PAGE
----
For conventional hard disks (HDDs), the smallest unit of storage is called a sector. This traditionally has been 512 bytes with most hard disks of the last 10 years or so using 4096-byte sectors (Advanced Format). Each sector will hold the user-generated data, sync bytes but will also hold some ECC (Error Correction Code) to maintain the integrity of the data. The ECC acts as a sort of checksum to filter out corrupt data before it’s transmitted to the host’s RAM.
The problem with ECC
Modern ECC algorithms (such as Reed-Solomon and Bose-Chaudhuri-Hocquenghem) are great, they help prevent bit-rot and other corrupting processes. However, when you have a failing hard disk with bad sectors and try to read it on a standard PC, ECC will probably be the reason that the disk can’t be read. The host computer attempts to read the sectors once but ECC will report the sectors as unreadable. To the user, they will probably see a “not responding error” or similar on their GUI. ECC is a fusspot in this regard – any corruption at all and it won’t let the host PC read the data.
ECC and consumer-grade data recovery software
ECC is not only problematic for reading failing disks via an operating system, but it is also one of the main reasons why so many consumer-grade data recovery software applications can’t recover data. Like with operating systems, data recovery applications cannot always read from sectors whose ECC is reporting errors. In order to bypass this, these applications will read and re-read inaccessible sectors multiple times in the hope that ECC might allow a successful read. However, for a hard disk that is failing or damaged, these repeated attempts of reading are the equivalent of torture for your disk.
It’s not only ECC…
ATA controllers, as used in standard PCs, require that data transfers from disk to host use the host’s RAM. This can be problematic, especially when processing disks with bad sectors or read-media issues as BSOD events are likely. In addition to this, ATA controllers in standard PCs cannot perform disk re-set operations.
How professional data recovery equipment circumvents ECC errors and the problems associated with standard ATA disk controllers…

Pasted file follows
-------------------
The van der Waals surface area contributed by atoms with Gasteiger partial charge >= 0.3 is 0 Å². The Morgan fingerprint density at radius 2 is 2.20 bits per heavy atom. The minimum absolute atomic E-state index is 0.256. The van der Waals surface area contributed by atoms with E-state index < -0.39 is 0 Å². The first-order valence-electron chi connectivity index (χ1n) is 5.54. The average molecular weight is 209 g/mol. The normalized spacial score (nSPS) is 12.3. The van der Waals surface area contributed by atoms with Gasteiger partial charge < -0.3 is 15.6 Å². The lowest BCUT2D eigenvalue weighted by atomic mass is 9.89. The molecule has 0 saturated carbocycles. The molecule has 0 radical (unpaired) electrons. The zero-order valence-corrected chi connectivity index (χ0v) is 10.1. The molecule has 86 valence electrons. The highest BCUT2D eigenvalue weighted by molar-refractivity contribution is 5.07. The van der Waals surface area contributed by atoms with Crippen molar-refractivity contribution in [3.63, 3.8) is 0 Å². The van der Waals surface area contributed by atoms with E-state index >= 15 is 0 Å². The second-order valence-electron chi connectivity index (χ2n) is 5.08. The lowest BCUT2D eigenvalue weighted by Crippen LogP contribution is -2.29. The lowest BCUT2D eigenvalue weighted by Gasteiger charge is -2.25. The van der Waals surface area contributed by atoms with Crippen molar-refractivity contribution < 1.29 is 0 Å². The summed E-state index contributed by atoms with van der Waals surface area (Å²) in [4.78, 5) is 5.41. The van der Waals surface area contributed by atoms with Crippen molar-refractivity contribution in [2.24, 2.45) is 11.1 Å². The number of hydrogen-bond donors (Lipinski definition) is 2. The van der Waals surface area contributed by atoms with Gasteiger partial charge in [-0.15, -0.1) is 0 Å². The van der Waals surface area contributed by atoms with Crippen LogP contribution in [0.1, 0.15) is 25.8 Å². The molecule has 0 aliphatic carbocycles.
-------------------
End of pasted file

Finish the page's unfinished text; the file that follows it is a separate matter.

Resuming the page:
- Data recovery technicians use dedicated hardware systems that enable disk-reads that bypass the BIOS and the operating system. They use systems which can ignore ECC errors.
- Moreover, technicians use equipment which can directly read the disk’s error register. This gives the technician (and equipment) much more specific information about the underlying problem. For example, this could be a UNC (un-correctable) data error or a TONF (track not found) error. When the equipment knows what the underlying fault is, it can choose a recovery algorithm to maximise the probability of a successful recovery.
- Data recovery technicians will typically use systems with ATA disk controllers equipped with Ultra Direct Memory Access. This enables direct data transfers whilst bypassing the host’s RAM.
- ATA controllers used in standard computers cannot perform disk re-set operations if the disk becomes unresponsive. A disk re-set operation is much less stressful on a failing hard disk compared to a re-power operation.
Only last week, we were dealing with a very frustrated end-user who was trying to extract data off his LaCie Rugged Thunderbolt USB 3.0 2TB external hard drive. Everything time he connected the disk via a Thunderbolt port to his MacOS system, it would freeze. He found this very frustrating. He had thousands of Adobe PhotoShop (PSD) and Adobe Premiere Pro (PRPROJ) which he needed to transfer to another working disk. Our diagnostics revealed that the disk inside (Seagate Barracuda 2TB ST2000LM015) had developed extensive bad sectors. Using our ECC-bypassing and UDMA-enabled data recovery systems, we were able to transfer his data to his second disk within 48 hours.
Drive Rescue (Dublin, Ireland) offers a complete data recovery service for LaCie Rugged disks. We regularly recover from models such as LaCie Rugged Mini, LaCie Rugged USB-C, LaCie Rugged 3TB LaCie Rugged 4TB, LaCie Rugged 5Tb which are not mounting or not recognised in Mac. Likewise, we recover from LaCie external disks which are showing up in Windows (10 or 11) or from LaCie disks which are making a clicking or buzzing noise.